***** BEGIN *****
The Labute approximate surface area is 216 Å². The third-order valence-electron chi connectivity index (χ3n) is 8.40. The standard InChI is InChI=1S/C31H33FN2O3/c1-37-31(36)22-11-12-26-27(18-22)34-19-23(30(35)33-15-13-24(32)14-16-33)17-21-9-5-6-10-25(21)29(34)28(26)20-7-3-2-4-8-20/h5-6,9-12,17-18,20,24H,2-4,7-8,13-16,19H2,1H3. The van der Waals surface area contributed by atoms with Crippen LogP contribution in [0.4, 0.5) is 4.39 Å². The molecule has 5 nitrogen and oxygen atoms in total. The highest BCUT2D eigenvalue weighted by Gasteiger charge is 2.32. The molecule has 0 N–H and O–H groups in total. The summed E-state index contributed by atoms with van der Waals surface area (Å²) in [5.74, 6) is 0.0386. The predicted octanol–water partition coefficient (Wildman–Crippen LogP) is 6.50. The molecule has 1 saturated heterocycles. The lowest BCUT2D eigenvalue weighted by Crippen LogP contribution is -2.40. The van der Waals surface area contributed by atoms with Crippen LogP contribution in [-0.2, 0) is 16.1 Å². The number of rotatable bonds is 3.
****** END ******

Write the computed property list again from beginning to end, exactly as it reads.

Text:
The Labute approximate surface area is 216 Å². The third-order valence-electron chi connectivity index (χ3n) is 8.40. The standard InChI is InChI=1S/C31H33FN2O3/c1-37-31(36)22-11-12-26-27(18-22)34-19-23(30(35)33-15-13-24(32)14-16-33)17-21-9-5-6-10-25(21)29(34)28(26)20-7-3-2-4-8-20/h5-6,9-12,17-18,20,24H,2-4,7-8,13-16,19H2,1H3. The van der Waals surface area contributed by atoms with Crippen LogP contribution in [0.4, 0.5) is 4.39 Å². The molecule has 5 nitrogen and oxygen atoms in total. The highest BCUT2D eigenvalue weighted by Gasteiger charge is 2.32. The molecule has 0 N–H and O–H groups in total. The summed E-state index contributed by atoms with van der Waals surface area (Å²) in [5.74, 6) is 0.0386. The predicted octanol–water partition coefficient (Wildman–Crippen LogP) is 6.50. The molecule has 1 saturated heterocycles. The lowest BCUT2D eigenvalue weighted by Crippen LogP contribution is -2.40. The van der Waals surface area contributed by atoms with Crippen LogP contribution in [-0.2, 0) is 16.1 Å². The number of rotatable bonds is 3.